Buddha Purnima is observed to monumentalize the birth, enlightenment, and death of Lord Buddha. On this very full moon day, after eight years of assiduous, devotional persuasion of Sadhana, he attained full knowledge and awakened as Lord Buddha.
He roamed places on foot without seeking food for eight long years. His body was emancipated and had no strength. This is regarded as Samana. In this weakest state of body, he came to realise the significance of self-enlightenment: that what he was seeking, was inside him. He needed none or nothing to look outside for. He needed to look within.
Thus he crossed the river Niranjana and seated himself in the famous meditative posture under the Bodhi Tree. He didn’t wake up until he attained what he was searching for. During his meditative contemplation, many tried to lure him, distract him but he didn’t move an inch and stayed still.
In the seventh week of his meditation, appeared two merchants: Tapussa and Bhallike who offered him food to break his fast. Lord Buddha expressed what divinity he had experienced in his dhyana. They became fascinated. This fascination turned them to be first followers of Lord Buddha.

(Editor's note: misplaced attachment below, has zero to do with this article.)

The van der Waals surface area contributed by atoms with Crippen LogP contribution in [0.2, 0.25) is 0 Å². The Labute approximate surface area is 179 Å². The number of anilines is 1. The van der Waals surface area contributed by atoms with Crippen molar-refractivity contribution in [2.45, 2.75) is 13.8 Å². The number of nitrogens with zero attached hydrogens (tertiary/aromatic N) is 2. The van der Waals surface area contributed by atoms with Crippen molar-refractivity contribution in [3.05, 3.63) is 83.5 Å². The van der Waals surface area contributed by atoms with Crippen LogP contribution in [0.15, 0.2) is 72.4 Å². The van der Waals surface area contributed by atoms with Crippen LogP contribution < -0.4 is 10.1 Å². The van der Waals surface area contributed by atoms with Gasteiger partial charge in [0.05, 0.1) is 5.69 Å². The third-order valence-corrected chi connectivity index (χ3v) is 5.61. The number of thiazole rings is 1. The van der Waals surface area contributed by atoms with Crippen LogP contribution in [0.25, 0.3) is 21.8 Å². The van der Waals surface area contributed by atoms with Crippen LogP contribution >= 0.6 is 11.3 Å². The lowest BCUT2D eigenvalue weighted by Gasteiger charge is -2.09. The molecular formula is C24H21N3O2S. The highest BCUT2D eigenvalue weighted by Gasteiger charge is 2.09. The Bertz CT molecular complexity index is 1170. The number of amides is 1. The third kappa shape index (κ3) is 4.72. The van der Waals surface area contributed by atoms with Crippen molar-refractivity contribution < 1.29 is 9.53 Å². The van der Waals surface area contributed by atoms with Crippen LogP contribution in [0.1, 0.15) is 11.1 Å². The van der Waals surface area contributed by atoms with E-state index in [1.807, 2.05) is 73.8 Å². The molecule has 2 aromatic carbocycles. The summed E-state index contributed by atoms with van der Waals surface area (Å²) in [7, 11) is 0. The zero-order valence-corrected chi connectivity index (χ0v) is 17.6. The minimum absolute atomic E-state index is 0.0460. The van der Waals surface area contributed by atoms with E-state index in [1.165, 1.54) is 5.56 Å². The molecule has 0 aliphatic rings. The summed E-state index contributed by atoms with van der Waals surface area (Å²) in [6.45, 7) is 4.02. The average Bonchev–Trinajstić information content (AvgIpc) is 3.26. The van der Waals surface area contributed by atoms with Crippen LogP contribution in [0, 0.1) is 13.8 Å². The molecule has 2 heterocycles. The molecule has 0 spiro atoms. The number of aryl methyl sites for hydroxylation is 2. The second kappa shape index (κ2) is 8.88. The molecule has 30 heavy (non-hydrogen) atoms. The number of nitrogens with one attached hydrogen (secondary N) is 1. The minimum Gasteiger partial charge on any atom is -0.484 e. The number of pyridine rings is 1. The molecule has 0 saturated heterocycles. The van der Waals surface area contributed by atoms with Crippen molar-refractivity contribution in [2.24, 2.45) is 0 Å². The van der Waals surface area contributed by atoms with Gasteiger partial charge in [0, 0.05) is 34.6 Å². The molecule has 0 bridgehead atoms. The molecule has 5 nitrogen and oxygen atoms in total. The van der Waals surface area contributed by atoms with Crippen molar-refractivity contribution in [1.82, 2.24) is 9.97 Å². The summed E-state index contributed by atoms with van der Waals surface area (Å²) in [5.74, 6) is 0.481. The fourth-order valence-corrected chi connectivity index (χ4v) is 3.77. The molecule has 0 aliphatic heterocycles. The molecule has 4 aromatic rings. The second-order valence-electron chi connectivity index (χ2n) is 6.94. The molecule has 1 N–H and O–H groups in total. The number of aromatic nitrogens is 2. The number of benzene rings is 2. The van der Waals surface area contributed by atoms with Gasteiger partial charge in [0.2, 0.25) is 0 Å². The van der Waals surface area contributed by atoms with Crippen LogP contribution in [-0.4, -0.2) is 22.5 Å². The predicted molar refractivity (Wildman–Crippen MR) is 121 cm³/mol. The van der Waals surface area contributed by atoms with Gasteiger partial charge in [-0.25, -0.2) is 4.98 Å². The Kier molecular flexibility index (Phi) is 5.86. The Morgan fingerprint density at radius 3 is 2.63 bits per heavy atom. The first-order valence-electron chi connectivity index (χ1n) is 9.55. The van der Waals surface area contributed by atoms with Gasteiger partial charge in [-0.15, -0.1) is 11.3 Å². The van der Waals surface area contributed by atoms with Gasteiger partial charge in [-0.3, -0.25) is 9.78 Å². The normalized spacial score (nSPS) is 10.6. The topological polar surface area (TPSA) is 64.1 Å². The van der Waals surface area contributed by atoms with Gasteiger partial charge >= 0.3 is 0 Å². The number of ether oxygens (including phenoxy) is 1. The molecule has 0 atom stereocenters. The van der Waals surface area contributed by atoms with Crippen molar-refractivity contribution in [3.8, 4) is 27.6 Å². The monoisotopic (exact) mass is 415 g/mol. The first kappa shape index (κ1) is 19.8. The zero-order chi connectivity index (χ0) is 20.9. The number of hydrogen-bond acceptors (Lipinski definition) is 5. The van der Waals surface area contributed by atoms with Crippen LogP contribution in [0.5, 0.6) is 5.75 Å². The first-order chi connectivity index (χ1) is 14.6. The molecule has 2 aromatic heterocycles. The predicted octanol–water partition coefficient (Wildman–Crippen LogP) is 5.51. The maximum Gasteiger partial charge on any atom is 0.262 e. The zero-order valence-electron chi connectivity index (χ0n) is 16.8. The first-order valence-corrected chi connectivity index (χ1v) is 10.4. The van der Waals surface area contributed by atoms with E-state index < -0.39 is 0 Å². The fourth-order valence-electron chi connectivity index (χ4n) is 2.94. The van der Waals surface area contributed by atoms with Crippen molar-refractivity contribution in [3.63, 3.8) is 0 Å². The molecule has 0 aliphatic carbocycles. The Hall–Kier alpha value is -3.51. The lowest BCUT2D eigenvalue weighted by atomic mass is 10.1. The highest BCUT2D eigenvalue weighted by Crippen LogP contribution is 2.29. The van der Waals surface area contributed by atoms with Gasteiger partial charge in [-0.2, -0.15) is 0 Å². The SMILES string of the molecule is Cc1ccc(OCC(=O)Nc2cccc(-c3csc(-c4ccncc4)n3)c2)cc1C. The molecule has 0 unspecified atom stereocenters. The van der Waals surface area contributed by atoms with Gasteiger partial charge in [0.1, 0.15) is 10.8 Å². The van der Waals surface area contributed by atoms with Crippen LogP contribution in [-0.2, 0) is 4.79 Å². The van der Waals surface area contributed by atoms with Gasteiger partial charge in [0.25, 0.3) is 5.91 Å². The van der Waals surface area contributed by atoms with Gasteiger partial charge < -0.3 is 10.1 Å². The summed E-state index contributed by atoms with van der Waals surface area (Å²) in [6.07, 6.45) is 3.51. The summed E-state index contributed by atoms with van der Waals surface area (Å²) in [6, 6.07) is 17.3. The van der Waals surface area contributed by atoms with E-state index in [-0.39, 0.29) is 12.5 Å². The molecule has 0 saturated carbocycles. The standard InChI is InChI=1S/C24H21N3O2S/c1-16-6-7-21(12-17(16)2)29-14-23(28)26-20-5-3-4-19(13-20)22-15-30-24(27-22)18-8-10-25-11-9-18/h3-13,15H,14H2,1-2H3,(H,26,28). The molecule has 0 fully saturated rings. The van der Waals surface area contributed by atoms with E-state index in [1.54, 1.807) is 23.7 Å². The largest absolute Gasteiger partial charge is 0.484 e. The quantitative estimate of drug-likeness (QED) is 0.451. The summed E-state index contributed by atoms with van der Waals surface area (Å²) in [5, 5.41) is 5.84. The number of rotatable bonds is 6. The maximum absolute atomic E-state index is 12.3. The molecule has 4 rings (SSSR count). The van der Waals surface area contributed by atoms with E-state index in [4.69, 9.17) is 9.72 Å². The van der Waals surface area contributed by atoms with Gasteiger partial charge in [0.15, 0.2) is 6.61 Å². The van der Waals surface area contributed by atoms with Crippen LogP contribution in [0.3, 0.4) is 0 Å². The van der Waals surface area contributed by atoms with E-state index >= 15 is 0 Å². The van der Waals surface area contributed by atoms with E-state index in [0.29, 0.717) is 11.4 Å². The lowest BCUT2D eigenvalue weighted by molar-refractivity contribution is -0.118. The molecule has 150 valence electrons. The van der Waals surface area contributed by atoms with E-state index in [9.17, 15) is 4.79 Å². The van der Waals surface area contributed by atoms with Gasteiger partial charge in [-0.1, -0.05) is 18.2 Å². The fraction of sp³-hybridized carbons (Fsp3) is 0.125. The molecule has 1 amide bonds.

Read the book 'Seven Weeks after the Buddha’s Enlightenment: Contradictions in Text, Confusions in Art’ by Osmund Bopearachchi to know more about Buddha's enlightenment.
Today after almost 2500 years, the enlightenment of Buddha is widely celebrated among Buddhist communities and spiritual yoga communities. His divine realisations set the foundation for Buddhism and shaped Buddhist philosophy. He introduced the eightfold path to enlightenment. The eight spokes of the dharma chakra or dharma wheel of Buddhism reflect these eight paths. Four truths of suffering also originated from Lord Buddha.
In Vedic yogic culture, Lord Buddha has another identity. He is regarded as the 9th incarnation of Lord Vishnu in Hinduism. Thus, he holds a special sentimental and religious place in Hinduism as well.
Eightfold Path Of Buddhism:
Four Truths Of Suffering:
Dukkha-Samudaya (arising of suffering)
Dukkha-Nirodha (Cessation of suffering)
How Is Buddha Purnima Celebrated?